M. Lamar (left) and The Living Earth Show musicians Travis Andrews and Andy Meyerson (right), courtesy of Old First Concerts
Regular readers probably know that, from time to time, performances presented by Old First Concerts (O1C) will show up in the weekly “Bleeding Edge” preview articles. This is usually due to pieces of new music that will be included on the program. However, later this month there will be a break from the sort of programming one tends to expect from this series; and it is worth singling out this event with a bit more advance notice.
The program will be the world premiere of an evening-length song cycle. The departure from the usual begins with the composition’s title: Lordship and Bondage: The Birth of the Negro Superman. Both music and words were composed by M. Lamar, a “goth-postpunk-diva” (as KQED has chosen to describe him), who will perform as both countertenor and piano. He will be joined by The Living Earth Show, the duo of guitarist Travis Andrews and percussionist Andy Meyerson. The piece was created on a commission by The Living Earth Show.
The Living Earth Show has cultivated an impressive reputation of departing from any of the “usual suspects” expectations, whether they are presenting electro-acoustic chamber music or contributing to full-evening theatre works. Lamar’s advance material describes the sources for (or at least behind) the libretto of Lordship and Bondage as being Georg Wilhelm Friedrich Hegel, Friedrich Nietzsche, and Sun Ra. As I discovered through my listening experiences while writing for Examiner.com, Nietzsche was, himself, a composer; and he is known for having had a particularly provocative relationship with the music of Richard Wagner. Anyone with an imagination keen enough to conceive of Nietzsche attending a Sun Ra concert might also come up with some plausible expectations for just what Lamar will deliver in his song cycle.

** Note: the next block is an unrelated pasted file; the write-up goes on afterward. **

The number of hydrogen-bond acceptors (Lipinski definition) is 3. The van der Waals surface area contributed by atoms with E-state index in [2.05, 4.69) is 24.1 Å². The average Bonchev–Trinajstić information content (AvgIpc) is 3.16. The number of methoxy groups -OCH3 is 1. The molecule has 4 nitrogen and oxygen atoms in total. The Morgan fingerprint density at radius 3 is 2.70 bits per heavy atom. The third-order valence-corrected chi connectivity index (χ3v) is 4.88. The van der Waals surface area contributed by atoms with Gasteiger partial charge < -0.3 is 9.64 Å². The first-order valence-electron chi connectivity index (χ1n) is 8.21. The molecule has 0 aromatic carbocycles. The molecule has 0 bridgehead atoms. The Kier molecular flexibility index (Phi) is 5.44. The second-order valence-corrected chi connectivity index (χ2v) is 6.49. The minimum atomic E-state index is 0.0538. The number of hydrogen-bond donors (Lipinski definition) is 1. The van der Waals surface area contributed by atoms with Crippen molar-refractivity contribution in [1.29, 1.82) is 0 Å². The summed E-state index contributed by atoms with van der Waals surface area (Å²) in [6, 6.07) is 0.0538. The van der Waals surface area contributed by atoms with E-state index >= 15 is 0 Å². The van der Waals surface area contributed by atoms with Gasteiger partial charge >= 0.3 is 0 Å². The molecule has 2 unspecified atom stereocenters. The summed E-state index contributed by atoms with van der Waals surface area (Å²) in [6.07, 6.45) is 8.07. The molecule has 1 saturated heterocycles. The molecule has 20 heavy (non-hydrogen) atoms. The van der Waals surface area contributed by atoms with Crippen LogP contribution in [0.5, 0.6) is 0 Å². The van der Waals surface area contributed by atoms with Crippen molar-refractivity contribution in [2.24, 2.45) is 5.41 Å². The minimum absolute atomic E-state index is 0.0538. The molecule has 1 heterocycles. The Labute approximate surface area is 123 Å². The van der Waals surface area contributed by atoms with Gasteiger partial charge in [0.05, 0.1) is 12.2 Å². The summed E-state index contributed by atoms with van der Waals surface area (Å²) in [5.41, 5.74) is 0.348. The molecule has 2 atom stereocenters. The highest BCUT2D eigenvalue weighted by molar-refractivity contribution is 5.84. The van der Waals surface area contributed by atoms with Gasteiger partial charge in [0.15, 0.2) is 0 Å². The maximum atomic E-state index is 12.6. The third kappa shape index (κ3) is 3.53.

(Hegel was, of course, a contemporary of Ludwig van Beethoven. However, according to Malcolm Knox, who edited the publication of Hegel’s lectures on aesthetics, the philosopher did not like Beethoven’s music very much, preferring, instead, the works of Gioachino Rossini. That’s enough said about Hegel!)
This departure from the conventions of performance will also depart from the usual conventions of O1C presentation. The performance will begin at 10 p.m., rather than the usual time of 8 p.m. It will take place on Friday, April 20. As usual, the venue will be the Old First Presbyterian Church, located at 1751 Sacramento Street on the southeast corner of Van Ness Avenue.
If purchased in advance online from an O1C event page, general admission will be $23 with a discounted rate of $18 for seniors aged 65 or older. Tickets for full-time students showing valid identification will be $5; and children aged twelve and under will be admitted for free. There is also a discount available for those parking at the Old First Parking Garage at 1725 Sacramento Street, just up the street from the church; but it will probably be worth enquiring whether or not the garage will be open when the performance has concluded.